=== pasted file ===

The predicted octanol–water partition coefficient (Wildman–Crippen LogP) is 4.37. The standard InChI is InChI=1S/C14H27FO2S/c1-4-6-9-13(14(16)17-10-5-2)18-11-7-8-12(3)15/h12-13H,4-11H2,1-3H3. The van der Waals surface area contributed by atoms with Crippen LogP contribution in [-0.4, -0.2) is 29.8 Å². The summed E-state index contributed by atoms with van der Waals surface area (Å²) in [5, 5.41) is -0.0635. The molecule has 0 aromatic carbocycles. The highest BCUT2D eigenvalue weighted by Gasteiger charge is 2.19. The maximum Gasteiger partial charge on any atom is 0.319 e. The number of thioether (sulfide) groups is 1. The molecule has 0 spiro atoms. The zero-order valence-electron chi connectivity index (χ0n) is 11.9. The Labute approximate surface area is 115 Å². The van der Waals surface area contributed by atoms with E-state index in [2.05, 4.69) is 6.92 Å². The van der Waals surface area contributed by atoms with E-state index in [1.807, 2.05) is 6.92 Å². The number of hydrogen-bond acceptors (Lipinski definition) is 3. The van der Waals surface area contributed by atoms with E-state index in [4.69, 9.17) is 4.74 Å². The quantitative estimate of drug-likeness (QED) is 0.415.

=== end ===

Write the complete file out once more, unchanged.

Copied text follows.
The predicted octanol–water partition coefficient (Wildman–Crippen LogP) is 4.37. The standard InChI is InChI=1S/C14H27FO2S/c1-4-6-9-13(14(16)17-10-5-2)18-11-7-8-12(3)15/h12-13H,4-11H2,1-3H3. The van der Waals surface area contributed by atoms with Crippen LogP contribution in [-0.4, -0.2) is 29.8 Å². The summed E-state index contributed by atoms with van der Waals surface area (Å²) in [5, 5.41) is -0.0635. The molecule has 0 aromatic carbocycles. The highest BCUT2D eigenvalue weighted by Gasteiger charge is 2.19. The maximum Gasteiger partial charge on any atom is 0.319 e. The number of thioether (sulfide) groups is 1. The molecule has 0 spiro atoms. The zero-order valence-electron chi connectivity index (χ0n) is 11.9. The Labute approximate surface area is 115 Å². The van der Waals surface area contributed by atoms with E-state index in [2.05, 4.69) is 6.92 Å². The van der Waals surface area contributed by atoms with E-state index in [1.807, 2.05) is 6.92 Å². The number of hydrogen-bond acceptors (Lipinski definition) is 3. The van der Waals surface area contributed by atoms with E-state index in [4.69, 9.17) is 4.74 Å². The quantitative estimate of drug-likeness (QED) is 0.415.